AC:         Steve, what about the Nuka system?  Are you bringing behavioural health into your approach in a similar way and if so is technology playing a role in supporting that?  What does it look like for you?  

ST:           Well we had brought some behavioural health, essentially master’s level clinicians, physically into the space with the GPs in 2005.  So, we’ve been physically operating as a collaborative team for a long time.  When we were actually on paper charts we were doing this.  So, well before technology.  But what has changed is we’ve gone further, and this is where I think Henry’s hit on something interesting, is smartphone technology.  So, our ability to adapt as a system takes years to turn workflows … when we have recognised when pressed it shouldn’t take that long.  We actually can adapt.  When we deconstructed our prior system we said, if you’re a GP, 85% of all the orders for prescriptions and medications and labs and x-rays are repeats.  So, the vast majority of the work that you do is refilling things with existing plans.  What we had to do is to say that occupies the majority of the bandwidth and prevents the opportunity to intervene with new or rapidly changing.  So, we had to divert that work into a larger capacity but lower cost infrastructure.  So, we built essentially support clinics with medical assistance who would draw labs, do injections, check vitals, etc., feed that information stream back to the nurse case manager and GP practitioners and if all was stable and well, never warranted a visit directly.  But what that did is open the door for the bandwidth to say, but as soon as it looked somewhat not normal, or felt different or was uncomfortable, well that warranted the ability for us to deliver an almost I would say real time visit.  Then we had to rethink what was a visit.  Was a visit a chat on the phone?  Was a visit a text?  Was a visit a real time office visit?  The answer is it should be potentially all three.  So, I think we’re at this point where we realised we were furiously creating work for ourselves to do the very new and acute with the same sort of intensity as the simple and mundane and repetitive.  What we have to realise is we can’t continue to survive having the same level of intense workflow to refill an existing med that’s been in place for ten years.  Or do a new, undiagnosed condition.  We have to shift that around.  But while we’re at it, why would we not shift all of it around?  Why would we not say, this should be as fluid as on Microsoft Teams, the app is on my phone, the people who are chatting to me today are the people who I work with professionally, why wouldn’t that also be the customers themselves? 

AC:         I’m so struck listening to both of you about how much you’re describing these new technologies, new ways of delivering services, but actually it’s about how the workflow changes around that and how the ways of working for staff adapt around that, that is more important than the technologies in and of themselves.  A challenge that’s often raised in terms of bringing in new ways of delivering care is to make sure that they don’t just work for certain groups of the population, but they’re accessible, effective, get good outcomes for everyone in the community.  I know already here there is some evidence that certain groups have been more likely for example to have a negative experience of virtual consultations during COVID than others, and a key concern that’s now coming up as well, if we keep some of those changes in the longer term, might there be issues around digital exclusion, the potential to create a wide and health inequalities.  So, Henry, coming to you first, obviously you’ve mentioned a key focus of the Montefiore system is how you work with deprived communities, a large part of your population, so how do you make sure that changes you’re making to your delivery models are working for people and how are you addressing the issue of digital exclusion if that is coming up for you?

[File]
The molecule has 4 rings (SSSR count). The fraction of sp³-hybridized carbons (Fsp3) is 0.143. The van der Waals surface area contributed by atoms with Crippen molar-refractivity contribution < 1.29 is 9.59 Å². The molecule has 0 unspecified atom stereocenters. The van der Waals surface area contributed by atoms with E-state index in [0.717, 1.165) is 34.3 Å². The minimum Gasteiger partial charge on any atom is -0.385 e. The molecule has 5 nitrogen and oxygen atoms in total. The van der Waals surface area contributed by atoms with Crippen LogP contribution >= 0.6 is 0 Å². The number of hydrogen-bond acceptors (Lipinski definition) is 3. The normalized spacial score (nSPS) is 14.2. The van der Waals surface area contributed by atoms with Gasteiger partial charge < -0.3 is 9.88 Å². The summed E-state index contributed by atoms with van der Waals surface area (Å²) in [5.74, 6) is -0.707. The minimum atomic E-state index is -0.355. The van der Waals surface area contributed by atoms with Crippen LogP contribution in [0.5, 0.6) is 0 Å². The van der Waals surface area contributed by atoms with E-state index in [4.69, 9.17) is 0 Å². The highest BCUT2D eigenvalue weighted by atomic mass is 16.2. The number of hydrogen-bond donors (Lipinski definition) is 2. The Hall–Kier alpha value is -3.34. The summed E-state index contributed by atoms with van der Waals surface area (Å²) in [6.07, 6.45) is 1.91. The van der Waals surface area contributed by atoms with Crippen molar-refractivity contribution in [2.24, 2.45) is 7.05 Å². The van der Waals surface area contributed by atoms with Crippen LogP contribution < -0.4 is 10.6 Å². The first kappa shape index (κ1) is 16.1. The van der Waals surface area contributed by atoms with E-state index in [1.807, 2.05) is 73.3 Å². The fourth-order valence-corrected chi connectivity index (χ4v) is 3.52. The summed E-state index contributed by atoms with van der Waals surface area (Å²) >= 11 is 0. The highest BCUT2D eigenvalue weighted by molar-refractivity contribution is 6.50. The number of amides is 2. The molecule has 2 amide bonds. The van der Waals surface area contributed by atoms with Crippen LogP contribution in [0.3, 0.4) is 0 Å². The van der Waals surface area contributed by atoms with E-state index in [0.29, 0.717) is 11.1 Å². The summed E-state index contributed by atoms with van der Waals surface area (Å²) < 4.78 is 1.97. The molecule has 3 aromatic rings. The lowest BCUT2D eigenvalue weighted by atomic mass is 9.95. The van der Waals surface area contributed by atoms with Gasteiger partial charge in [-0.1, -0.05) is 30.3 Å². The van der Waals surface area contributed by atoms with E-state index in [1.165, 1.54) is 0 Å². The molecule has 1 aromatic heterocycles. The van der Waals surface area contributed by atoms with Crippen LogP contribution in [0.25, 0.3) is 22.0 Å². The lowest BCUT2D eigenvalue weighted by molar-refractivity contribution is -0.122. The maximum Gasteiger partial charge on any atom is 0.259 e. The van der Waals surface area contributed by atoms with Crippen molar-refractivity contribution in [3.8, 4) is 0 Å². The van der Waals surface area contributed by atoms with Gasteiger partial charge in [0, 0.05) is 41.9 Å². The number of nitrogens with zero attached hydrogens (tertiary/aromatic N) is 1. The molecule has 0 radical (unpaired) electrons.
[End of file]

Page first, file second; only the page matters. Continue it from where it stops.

HC:          Yeah those are great issues to ponder.  First of all at the height of the pandemic technology included phone based care and that was not unheard of, but to think about that for a second, it meant that if people didn’t have video … most people have phones, cell phones certainly, and communicating with their GP or communicating with their mental health practitioner was as simple as a phone call.  Now, one could argue that if you have an ongoing relationship with someone and you kind of know them fairly well or intermittently well, a phone based relationship is probably not bad.  If a phone based relationship can be enhanced with the kinds of things that Steve talked about which I’m excited, where the routine things like getting blood work, getting a sense of if anything has changed with the client or with the patient, if you get those datapoints routinely.  Then I think phone based care actually is quite good, but that’s the issue.  The issue is, has the system changed enough to basically say I don’t need to do a physical exam on someone year after year after year, if things are pretty much the same.  That is still not the norm in terms of American based practice.  It is still getting people in.  Now, shift ahead to sort of more video based technologies where people think that’s a version of more complete care, when you start moving in that direction there’s absolutely no question that for our communities access to digital video based technologies are a real challenge because of cost and even in our urban environment, consistent bandwidth.  There is the chance of exclusion and that explains why as soon as we got past the search, and we began to see patients again in person there was a sudden rush and most of our GP clinics are back to about 85% of previous in person visits.  We had thought maybe that would not be the case, but we’re getting up there.  It’s because the desire to get back in the room and also some clients see the digital piece as being perhaps not as … maybe not as accurate for them.  There are concerns about quality, not having the touch.  I think that means a lot to some of our clients.  So, yeah I think that’s an ongoing challenge and as you know if you’ve been following US politics, one of the big issues that the new administration is looking at is this notion of a more complete sense of what infrastructure improvement means.  It certainly now includes improvement of broadband but also as an equity issue, maybe subsidising the cost of these technologies which is something that we have not thought about before.